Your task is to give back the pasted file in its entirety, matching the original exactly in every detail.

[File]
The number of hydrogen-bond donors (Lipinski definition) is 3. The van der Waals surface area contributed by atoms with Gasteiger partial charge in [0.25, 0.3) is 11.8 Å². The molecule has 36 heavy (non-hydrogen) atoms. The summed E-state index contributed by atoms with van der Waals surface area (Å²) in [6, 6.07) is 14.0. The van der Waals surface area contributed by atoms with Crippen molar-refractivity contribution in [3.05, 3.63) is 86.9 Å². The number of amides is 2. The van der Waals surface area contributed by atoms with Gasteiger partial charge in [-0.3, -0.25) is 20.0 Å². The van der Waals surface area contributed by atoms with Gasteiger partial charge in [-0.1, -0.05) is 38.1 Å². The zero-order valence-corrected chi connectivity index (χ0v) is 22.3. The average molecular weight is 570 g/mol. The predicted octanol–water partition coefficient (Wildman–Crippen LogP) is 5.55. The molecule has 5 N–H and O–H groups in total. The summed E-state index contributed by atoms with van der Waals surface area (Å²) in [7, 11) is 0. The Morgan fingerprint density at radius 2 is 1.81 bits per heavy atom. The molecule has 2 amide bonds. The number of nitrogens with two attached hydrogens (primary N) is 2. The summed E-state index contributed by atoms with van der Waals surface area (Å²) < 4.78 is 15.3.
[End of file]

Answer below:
The number of hydrogen-bond donors (Lipinski definition) is 3. The van der Waals surface area contributed by atoms with Gasteiger partial charge in [0.25, 0.3) is 11.8 Å². The molecule has 36 heavy (non-hydrogen) atoms. The summed E-state index contributed by atoms with van der Waals surface area (Å²) in [6, 6.07) is 14.0. The van der Waals surface area contributed by atoms with Crippen molar-refractivity contribution in [3.05, 3.63) is 86.9 Å². The number of amides is 2. The van der Waals surface area contributed by atoms with Gasteiger partial charge in [-0.3, -0.25) is 20.0 Å². The van der Waals surface area contributed by atoms with Gasteiger partial charge in [-0.1, -0.05) is 38.1 Å². The zero-order valence-corrected chi connectivity index (χ0v) is 22.3. The average molecular weight is 570 g/mol. The predicted octanol–water partition coefficient (Wildman–Crippen LogP) is 5.55. The molecule has 5 N–H and O–H groups in total. The summed E-state index contributed by atoms with van der Waals surface area (Å²) in [7, 11) is 0. The Morgan fingerprint density at radius 2 is 1.81 bits per heavy atom. The molecule has 2 amide bonds. The number of nitrogens with two attached hydrogens (primary N) is 2. The summed E-state index contributed by atoms with van der Waals surface area (Å²) < 4.78 is 15.3.